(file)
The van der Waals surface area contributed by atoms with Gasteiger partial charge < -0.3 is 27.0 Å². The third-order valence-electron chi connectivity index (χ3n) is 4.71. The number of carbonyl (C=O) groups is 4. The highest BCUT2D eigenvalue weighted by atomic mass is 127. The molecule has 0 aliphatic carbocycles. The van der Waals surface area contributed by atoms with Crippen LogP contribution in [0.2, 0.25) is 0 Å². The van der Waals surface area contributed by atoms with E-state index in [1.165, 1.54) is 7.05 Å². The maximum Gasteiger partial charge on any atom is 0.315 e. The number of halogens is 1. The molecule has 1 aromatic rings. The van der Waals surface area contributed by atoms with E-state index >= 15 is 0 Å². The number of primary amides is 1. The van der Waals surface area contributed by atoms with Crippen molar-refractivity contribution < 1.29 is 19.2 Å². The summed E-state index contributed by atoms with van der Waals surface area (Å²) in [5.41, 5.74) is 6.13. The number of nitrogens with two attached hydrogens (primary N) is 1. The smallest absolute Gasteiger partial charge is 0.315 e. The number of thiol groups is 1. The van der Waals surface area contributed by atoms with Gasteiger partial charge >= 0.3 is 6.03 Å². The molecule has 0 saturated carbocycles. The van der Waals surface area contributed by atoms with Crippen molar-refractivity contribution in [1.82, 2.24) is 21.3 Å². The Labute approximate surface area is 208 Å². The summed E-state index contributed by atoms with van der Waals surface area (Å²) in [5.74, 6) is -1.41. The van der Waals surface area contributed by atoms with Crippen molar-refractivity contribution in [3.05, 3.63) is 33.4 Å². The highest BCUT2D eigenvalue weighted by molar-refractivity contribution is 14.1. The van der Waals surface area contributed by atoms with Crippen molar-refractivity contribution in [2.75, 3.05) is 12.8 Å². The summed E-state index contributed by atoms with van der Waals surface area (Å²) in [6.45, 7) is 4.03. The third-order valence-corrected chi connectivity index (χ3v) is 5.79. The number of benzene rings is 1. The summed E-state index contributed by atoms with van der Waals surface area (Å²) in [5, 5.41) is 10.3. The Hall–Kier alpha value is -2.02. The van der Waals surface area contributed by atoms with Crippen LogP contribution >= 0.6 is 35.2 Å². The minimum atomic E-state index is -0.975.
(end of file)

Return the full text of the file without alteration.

The van der Waals surface area contributed by atoms with Gasteiger partial charge < -0.3 is 27.0 Å². The third-order valence-electron chi connectivity index (χ3n) is 4.71. The number of carbonyl (C=O) groups is 4. The highest BCUT2D eigenvalue weighted by atomic mass is 127. The molecule has 0 aliphatic carbocycles. The van der Waals surface area contributed by atoms with Crippen LogP contribution in [0.2, 0.25) is 0 Å². The van der Waals surface area contributed by atoms with E-state index in [1.165, 1.54) is 7.05 Å². The maximum Gasteiger partial charge on any atom is 0.315 e. The number of halogens is 1. The molecule has 1 aromatic rings. The van der Waals surface area contributed by atoms with E-state index >= 15 is 0 Å². The number of primary amides is 1. The van der Waals surface area contributed by atoms with Crippen molar-refractivity contribution < 1.29 is 19.2 Å². The summed E-state index contributed by atoms with van der Waals surface area (Å²) in [5.41, 5.74) is 6.13. The number of nitrogens with two attached hydrogens (primary N) is 1. The smallest absolute Gasteiger partial charge is 0.315 e. The number of thiol groups is 1. The van der Waals surface area contributed by atoms with Gasteiger partial charge >= 0.3 is 6.03 Å². The molecule has 0 saturated carbocycles. The van der Waals surface area contributed by atoms with Crippen molar-refractivity contribution in [1.82, 2.24) is 21.3 Å². The Labute approximate surface area is 208 Å². The summed E-state index contributed by atoms with van der Waals surface area (Å²) in [5.74, 6) is -1.41. The van der Waals surface area contributed by atoms with Crippen molar-refractivity contribution in [3.05, 3.63) is 33.4 Å². The highest BCUT2D eigenvalue weighted by molar-refractivity contribution is 14.1. The van der Waals surface area contributed by atoms with Crippen molar-refractivity contribution in [2.75, 3.05) is 12.8 Å². The summed E-state index contributed by atoms with van der Waals surface area (Å²) in [6.45, 7) is 4.03. The third-order valence-corrected chi connectivity index (χ3v) is 5.79. The number of benzene rings is 1. The summed E-state index contributed by atoms with van der Waals surface area (Å²) in [5, 5.41) is 10.3. The Hall–Kier alpha value is -2.02. The van der Waals surface area contributed by atoms with Crippen LogP contribution >= 0.6 is 35.2 Å². The minimum atomic E-state index is -0.975.